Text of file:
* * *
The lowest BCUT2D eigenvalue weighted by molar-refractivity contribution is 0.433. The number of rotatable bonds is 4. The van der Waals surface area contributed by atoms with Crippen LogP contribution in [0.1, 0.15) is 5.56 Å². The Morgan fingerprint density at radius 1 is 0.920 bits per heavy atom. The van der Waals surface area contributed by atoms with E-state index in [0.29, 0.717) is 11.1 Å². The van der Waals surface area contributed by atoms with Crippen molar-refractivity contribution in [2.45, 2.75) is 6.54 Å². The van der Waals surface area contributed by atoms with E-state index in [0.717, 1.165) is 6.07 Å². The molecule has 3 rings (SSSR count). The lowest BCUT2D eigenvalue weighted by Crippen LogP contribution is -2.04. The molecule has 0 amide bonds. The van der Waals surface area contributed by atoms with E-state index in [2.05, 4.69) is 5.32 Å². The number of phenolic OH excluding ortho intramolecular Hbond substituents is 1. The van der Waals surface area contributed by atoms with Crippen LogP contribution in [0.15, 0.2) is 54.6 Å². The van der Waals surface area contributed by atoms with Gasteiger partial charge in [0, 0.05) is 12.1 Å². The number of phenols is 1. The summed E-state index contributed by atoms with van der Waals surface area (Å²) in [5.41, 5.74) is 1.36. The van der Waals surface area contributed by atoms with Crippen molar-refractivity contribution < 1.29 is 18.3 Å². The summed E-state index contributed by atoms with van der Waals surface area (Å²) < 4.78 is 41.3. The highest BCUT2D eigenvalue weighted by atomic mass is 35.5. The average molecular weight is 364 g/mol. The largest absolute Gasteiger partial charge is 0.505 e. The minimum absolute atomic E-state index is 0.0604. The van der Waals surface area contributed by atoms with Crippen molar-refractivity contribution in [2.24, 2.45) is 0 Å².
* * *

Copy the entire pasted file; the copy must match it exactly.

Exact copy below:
The lowest BCUT2D eigenvalue weighted by molar-refractivity contribution is 0.433. The number of rotatable bonds is 4. The van der Waals surface area contributed by atoms with Crippen LogP contribution in [0.1, 0.15) is 5.56 Å². The Morgan fingerprint density at radius 1 is 0.920 bits per heavy atom. The van der Waals surface area contributed by atoms with E-state index in [0.29, 0.717) is 11.1 Å². The van der Waals surface area contributed by atoms with Crippen molar-refractivity contribution in [2.45, 2.75) is 6.54 Å². The van der Waals surface area contributed by atoms with E-state index in [0.717, 1.165) is 6.07 Å². The molecule has 3 rings (SSSR count). The lowest BCUT2D eigenvalue weighted by Crippen LogP contribution is -2.04. The molecule has 0 amide bonds. The van der Waals surface area contributed by atoms with E-state index in [2.05, 4.69) is 5.32 Å². The number of phenolic OH excluding ortho intramolecular Hbond substituents is 1. The van der Waals surface area contributed by atoms with Crippen LogP contribution in [0.15, 0.2) is 54.6 Å². The van der Waals surface area contributed by atoms with Gasteiger partial charge in [0, 0.05) is 12.1 Å². The number of phenols is 1. The summed E-state index contributed by atoms with van der Waals surface area (Å²) in [5.41, 5.74) is 1.36. The van der Waals surface area contributed by atoms with Crippen molar-refractivity contribution < 1.29 is 18.3 Å². The summed E-state index contributed by atoms with van der Waals surface area (Å²) < 4.78 is 41.3. The highest BCUT2D eigenvalue weighted by atomic mass is 35.5. The average molecular weight is 364 g/mol. The largest absolute Gasteiger partial charge is 0.505 e. The minimum absolute atomic E-state index is 0.0604. The van der Waals surface area contributed by atoms with Crippen molar-refractivity contribution in [2.24, 2.45) is 0 Å².